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Votes

Filmbaking With Substance

Film Revie

Charming. Delightful. Funny. Heartwarming. Quirky. These words get thrown around so liberally in reviews of romantic comedies that they scarcely have meaning anymore. When films like "Fever Pitch" or "Because I Said So" have these words plastered all over their advertisements, it’s hard to use them to describe a truly charming, delightful, funny, heartwarming and quirky film like "Waitress."

Just know that "Waitress," is actually all these things, while still maintaining a level of soul that is lacking from so many cookie-cutter rom-coms. It's the story of Jenna (Keri Russell), a small-town waitress and expert pie creator who finds herself pregnant and subsequently starts having an affair with her OB-GYN (Nathan Fillion), Throughout the film, director Adrienne Shelly — who was murdered before the film hit it big at Sundance — has Jenna making pies in her head that perfectly encapsulate her feelings. There is something purely simple about how Shelly directs the film, allowing for conflicts and feelings to unfold honestly instead of forcing them into a comedic corner. Even Jenna’s absurdly disgusting husband, whom she is desperately trying to escape from by winning a pie contest behind his back, is handled with care instead of making him an offensive parody.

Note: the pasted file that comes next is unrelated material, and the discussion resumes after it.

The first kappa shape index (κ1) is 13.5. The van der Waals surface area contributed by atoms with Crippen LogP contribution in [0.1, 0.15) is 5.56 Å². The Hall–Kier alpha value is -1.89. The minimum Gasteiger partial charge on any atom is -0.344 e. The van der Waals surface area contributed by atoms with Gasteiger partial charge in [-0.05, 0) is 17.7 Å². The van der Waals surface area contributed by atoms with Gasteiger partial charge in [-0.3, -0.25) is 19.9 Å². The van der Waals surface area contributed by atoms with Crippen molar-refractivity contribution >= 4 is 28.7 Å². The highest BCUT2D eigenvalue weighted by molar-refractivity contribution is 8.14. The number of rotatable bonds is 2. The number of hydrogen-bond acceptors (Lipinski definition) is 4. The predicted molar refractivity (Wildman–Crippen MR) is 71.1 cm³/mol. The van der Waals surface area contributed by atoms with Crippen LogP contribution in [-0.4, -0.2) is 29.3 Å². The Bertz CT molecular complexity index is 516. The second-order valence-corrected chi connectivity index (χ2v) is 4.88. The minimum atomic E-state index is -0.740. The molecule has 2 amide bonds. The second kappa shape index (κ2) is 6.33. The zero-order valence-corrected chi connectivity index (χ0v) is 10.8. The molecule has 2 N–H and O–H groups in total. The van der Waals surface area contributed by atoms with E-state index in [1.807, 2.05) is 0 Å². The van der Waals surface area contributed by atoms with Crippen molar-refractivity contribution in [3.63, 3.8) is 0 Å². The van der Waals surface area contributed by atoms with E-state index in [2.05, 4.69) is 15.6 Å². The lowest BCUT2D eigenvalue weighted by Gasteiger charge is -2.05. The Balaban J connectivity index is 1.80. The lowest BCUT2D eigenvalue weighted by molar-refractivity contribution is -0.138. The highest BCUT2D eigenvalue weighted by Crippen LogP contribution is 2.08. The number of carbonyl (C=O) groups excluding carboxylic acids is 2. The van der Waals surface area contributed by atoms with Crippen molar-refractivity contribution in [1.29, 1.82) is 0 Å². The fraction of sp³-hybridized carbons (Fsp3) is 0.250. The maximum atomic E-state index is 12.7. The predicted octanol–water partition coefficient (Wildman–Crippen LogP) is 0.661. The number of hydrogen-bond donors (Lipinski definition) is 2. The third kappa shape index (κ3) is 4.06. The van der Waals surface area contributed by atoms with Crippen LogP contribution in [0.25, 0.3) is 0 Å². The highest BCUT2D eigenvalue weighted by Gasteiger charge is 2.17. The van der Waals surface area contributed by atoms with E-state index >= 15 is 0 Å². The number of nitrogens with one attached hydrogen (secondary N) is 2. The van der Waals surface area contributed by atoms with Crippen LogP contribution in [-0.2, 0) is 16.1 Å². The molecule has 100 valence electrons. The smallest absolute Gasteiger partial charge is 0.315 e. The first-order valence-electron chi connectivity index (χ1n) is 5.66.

As Jenna’s life gets more and more complicated — and her pie creations get better and better — the film never shies away from the fact that it’s truly about affairs, divorce, unwanted pregnancy and even death. It’s this adherence to substance that allows "Waitress" to maintain its filmic soul while still being funny.

The cast, with a wonderfully delicious à la mode side of Andy Griffith, is perfect for the film. Russell charms her way into even the gruffest heart while deftly switching between serious, romantic and comedic scenes. Fillion is also spot-on as the most — and possibly only — charmingly awkward OB-GYN to play a major part in a film. Their relationship sparks with clever heartwarming humor and love, and the two actors play off each other wonderfully — in some scenes almost to a straight man/funny man extent.

Calling "Waitress" a romantic comedy really doesn’t sum it up, but clumping it with dramas would ignore its wonderful sense of humor. Putting it somewhere in between the genres doesn’t do the film's heart any justice, either.

It’s hard to place "Waitress" anywhere, but there is no doubt that it is charming, delightful, funny, heartwarming and quirky.